A Good Friend
I have this friend. A really good friend.
We've known each other my whole life. We're the type that do everything together. If I'm somewhere, she's there too. We've been through a lot together. Thick and thin. She's the best kind of friend you could ask for: supportive, generous, loyal. She's very good to me: she takes me to a lot of places, connects me with people, comes with me on every journey. Just this last week in fact, we flew on a plane together, battled blustery winds on the path down to the Giant's Causeway together, danced 'til we could dance no more to the sound of a Northern Irish fiddle together, we even picked up a McFlurry for the stumble home together, too. She came with me to work on Monday, helped me off and on the tube because I was so bleary eyed. She cooked gnocchi with me on Tuesday night and took me out for dinner on Wednesday. She's a keeper.
But the thing is, even though she's a ten outta ten pal to me, I'm often not as good to her.
In fact, I'm downright mean. I point out flaws. I compare her to friends. I say she looks shit in all her clothes. Berate her for putting on weight, for not running faster, for needing to eat the entire pack of oatcakes when a serving size really should be sufficient. You'd think that given how loyal, how generous and how longstanding of a friend she is, that I'd be less of an ungrateful little thing.
I had a bit of a hard time with my body this past week- my clothes feel tight, my tummy feels soft, I've started to notice the weight I'm putting on. And even though I know that's often part and parcel of this giving up dieting lark, and will hopefully put me a couple of paces further along in the quest to get my period back (spoiler: I lost mine because I thought carbs were evil and spent every hour God sent on the treadmill, you can read about it here), in this world that very simply boils down weight gain to 'bad, very bad indeed' and weight loss to 'good', 'amazing', 'goals', 'well-done-for-resisting-that-piece-of-cheesecake-you-sweet-baby-angel', it's tough to negotiate. And so, as well as consulting advice from my main anti-diet gal Alice, I thought about my body using this metaphor a lot. My body is such a good friend to me in doing basically everything for me: taking me to every social event, getting me to work in the morning, giving my boyfriend a big kiss when he surprises me by doing the hoovering, so when it's such a good pal to me, why I am so often such a huge knob right back to it?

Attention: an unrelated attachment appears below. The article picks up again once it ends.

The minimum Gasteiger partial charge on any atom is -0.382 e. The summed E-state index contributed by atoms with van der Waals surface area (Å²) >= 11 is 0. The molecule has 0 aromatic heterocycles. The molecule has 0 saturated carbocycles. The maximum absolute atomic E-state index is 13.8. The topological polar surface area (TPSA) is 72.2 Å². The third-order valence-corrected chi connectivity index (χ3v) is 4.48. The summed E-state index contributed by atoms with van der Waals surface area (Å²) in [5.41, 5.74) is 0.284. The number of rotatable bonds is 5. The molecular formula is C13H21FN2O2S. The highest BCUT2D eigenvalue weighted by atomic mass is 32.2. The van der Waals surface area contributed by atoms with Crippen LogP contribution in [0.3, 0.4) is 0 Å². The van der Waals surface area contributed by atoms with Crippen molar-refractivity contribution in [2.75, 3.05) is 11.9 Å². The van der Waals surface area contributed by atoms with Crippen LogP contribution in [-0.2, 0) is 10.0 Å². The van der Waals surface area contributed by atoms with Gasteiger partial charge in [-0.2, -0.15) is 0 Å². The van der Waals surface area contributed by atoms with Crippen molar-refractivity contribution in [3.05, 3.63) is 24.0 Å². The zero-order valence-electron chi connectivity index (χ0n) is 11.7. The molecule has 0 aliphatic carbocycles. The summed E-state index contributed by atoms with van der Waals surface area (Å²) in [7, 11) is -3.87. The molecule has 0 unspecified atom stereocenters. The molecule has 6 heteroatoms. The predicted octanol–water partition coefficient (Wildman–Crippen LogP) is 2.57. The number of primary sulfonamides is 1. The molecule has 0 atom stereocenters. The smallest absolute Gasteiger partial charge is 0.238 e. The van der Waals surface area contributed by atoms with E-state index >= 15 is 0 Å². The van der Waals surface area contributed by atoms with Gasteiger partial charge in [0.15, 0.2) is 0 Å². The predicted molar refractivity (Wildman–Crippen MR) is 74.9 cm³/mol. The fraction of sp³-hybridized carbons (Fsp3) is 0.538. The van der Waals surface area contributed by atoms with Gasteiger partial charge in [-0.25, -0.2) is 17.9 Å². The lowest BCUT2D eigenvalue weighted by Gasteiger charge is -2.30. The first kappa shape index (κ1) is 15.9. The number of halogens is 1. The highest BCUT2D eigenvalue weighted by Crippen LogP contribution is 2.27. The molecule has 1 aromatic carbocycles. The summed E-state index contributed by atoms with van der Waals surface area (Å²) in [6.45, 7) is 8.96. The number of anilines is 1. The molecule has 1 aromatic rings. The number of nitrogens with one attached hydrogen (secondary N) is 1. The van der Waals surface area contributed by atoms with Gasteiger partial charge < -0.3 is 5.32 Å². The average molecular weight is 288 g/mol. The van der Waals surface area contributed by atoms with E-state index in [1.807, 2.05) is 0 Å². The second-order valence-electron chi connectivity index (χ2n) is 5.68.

OK, so this metaphor isn't totally water-tight, and doesn't account for the fact that this 'friend' also bangs my boyfriend, wears my clothes and withdraws money from my current account, but the point is that it's not cool to be so mean to my body when it does so much for me. And I don't mean never drinking Coke Zero or staying up past bedtime 'cos 'that's unkind to your body' type of thing, I mean in the sense of constant comparison and self-loathing and wishing, willing and wanting it to change. The desire, or at least my desire, to fit the mould, to fit a smaller size, to fit into something society deems vaguely acceptable, totally negates all of the ways my body consistently works for me. My fingers type the words that keep me employed and keep a paycheque rolling in. My arms give my Ma a hug when she meets me at the station, hung on to my Dad's waist when he would let me ride on the back of his motorbike and twirl my gal pals around a dance floor. My legs get me from A to B and all the way through to Y and Z: they've walked me around Macchu Picchu, ran races with my nephew, tap-danced me through seven grades (UN-HUMBLE BRAG). My tummy, that thing I constantly critique and suck in and will, over and over to disappear, fills me with delicious food and experience and hurts when I laugh.
So if you're having a hard time, with your body, that's natural, it's tough out there. But try not to be too mean to it- it's a friend that's with you all the way.